WINDOW ROCK, Ariz. - In September 2014, the Navajo Nation and the federal government signed off on a historic agreement that ended the Navajo Nation's lawsuit against the United States over the mismanagement of trust fund assets, which awarded the Navajo Nation $554 million.
During the final day of the 2016 Winter Council Session, the 23rd Navajo Nation Council unanimously approved legislation to use a portion of the settlement award to fund a plan that would use approximately $101 million for more than 60 water projects and an additional $79 million for nearly 50 sanitation system projects in communities across the Navajo Nation. The Jan. 28 action marks the largest spending package ever approved by the Navajo Nation Council.
Legislation sponsor Council Delegate Leonard Tsosie (Baca/Prewitt, Casamero Lake, Counselor, Littlewater, Ojo Encino, Pueblo Pintado, Torreon, Whitehorse Lake), explained that the funds would be used over a five-year period and in accordance with the legislation, the Nation would be required to seek maximum leverage of the money from federal, state, or private entities through match funding, joint funding, contribution funding, cost-share funding, bond financing or other agreements to subsidize the cost of the water and sanitation system projects.
The Síhasin Fund Subcommittee, which was established in April 2015, developed the proposed planand recommended an expenditure plan for the settlement funds.
Tsosie chairs the subcommittee, whose membership also includes Council Delegates Seth Damon, Nathaniel Brown, Walter Phelps, Jonathan Perry, Otto Tso, Nelson S. BeGaye, Kee Allen Begay, Jr., Mel R. Begay, Lee Jack, Sr., Tom T. Chee, and Davis Filfred.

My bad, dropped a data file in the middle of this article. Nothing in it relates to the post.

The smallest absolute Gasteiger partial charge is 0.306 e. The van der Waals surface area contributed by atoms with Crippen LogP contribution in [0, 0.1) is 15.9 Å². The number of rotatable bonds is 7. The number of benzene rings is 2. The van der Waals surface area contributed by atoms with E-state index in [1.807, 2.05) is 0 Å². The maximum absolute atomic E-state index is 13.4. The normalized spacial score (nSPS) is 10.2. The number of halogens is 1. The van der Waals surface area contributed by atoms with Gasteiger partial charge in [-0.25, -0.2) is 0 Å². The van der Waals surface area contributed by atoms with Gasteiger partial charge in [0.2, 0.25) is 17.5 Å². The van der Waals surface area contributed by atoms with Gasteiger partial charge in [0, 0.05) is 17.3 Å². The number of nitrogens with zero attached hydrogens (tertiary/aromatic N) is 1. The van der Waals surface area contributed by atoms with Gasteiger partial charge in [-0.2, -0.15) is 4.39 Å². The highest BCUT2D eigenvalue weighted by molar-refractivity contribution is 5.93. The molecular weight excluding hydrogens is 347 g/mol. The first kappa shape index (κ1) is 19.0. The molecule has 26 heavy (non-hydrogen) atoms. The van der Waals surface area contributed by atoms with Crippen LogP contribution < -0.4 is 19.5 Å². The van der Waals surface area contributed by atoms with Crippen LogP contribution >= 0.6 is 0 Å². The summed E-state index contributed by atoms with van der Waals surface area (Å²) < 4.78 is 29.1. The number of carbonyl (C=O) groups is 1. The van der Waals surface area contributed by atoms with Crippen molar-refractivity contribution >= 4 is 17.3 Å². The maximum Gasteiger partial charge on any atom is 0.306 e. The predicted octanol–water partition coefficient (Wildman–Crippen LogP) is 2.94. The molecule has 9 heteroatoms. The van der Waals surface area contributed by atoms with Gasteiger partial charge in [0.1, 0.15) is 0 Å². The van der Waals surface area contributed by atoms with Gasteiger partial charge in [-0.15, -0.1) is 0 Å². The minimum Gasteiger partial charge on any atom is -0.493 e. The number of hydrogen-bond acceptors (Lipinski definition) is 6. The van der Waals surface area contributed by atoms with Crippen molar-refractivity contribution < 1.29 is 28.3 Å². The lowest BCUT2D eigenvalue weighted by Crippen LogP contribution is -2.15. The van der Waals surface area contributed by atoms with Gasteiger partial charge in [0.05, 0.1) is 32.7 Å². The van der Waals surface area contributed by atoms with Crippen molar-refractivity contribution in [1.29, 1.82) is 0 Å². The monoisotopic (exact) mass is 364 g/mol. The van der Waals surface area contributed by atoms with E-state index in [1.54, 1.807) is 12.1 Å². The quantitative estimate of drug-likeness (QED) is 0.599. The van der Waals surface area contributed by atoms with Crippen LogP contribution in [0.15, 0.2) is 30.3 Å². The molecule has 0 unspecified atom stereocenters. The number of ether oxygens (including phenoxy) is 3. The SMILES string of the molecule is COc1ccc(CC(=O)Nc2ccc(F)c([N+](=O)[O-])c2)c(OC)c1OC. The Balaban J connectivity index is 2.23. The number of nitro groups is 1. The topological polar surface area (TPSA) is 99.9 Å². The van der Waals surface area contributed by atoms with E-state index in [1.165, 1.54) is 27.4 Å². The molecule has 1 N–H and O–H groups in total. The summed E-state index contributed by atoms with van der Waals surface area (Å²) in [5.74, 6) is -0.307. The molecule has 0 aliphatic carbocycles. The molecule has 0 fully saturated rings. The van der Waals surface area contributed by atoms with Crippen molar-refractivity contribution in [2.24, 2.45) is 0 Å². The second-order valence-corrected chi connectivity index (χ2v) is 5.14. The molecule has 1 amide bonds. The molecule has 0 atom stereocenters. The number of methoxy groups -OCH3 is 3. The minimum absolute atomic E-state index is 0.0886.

Jan. 28 Council Delegate Walter Phelps (Cameron, Coalmine Canyon, Leupp, Tolani Lake, Tsidi To ii) explained that the money would strengthen the Nation's position when lobbying and advocating for federal funding to subsidize the cost of the projects when Council members meet with Congressional members in the coming months.
Phelps said the funds would give the Nation a greater chance of obtaining additional federal funding by showing Congressional members that the Nation is prepared to share the cost of funding the projects.
The Council received a report from Indian Health Service officials who shared a listing of sanitation facilities projects, in priority order, that are necessary to correct sanitation deficiencies in Navajo communities.
During the IHS report, Council Delegate Leonard H. Pete (Chinle) approached the IHS officials and displayed a large bottle of dark murky brown water that he had collected from a faucet in his community.
"This is the type of water that our people and our communities are being exposed to and consuming," Pete said.
Prior to voting on the legislation, Council Delegate Amber Kanazbah Crotty (Beclabito, Cove, Gadi'i'áhi/To'Koi, Red Valley, Tooh Haltsooi, Toadlena/Two Grey Hills, Tsé ałnáoz't'I'í) expressed her support of the bill and said the projects would help many communities.
"This will improve the quality of life for our Navajo people," Crotty said.
Tsosie said the projects will lay a foundation for community development and eventually economic opportunities, referencing the need for a health clinic in the community of Dilkon, the need for water projects to address water contamination in the northern agency, and water projects that will contribute to the water rights efforts.
In 2014, the Council adopted the Navajo Nation Breach of Trust Settlement Act that created the S'hasin Fund and mandated that the funds from the settlement agreement be used for the planning and development of regional infrastructure supporting economic and community development and educational opportunities for members of the Navajo Nation.
Tsosie said the plan addresses the need for infrastructure development, which a large majority of the Navajo public recommended during seven public hearings in 2014.
He added that the S'hasin Fund Subcommittee will produce additional expenditure plans to address economic and community development and education opportunities as mandated by the Navajo Nation Breach of Trust Settlement Act of 2014.
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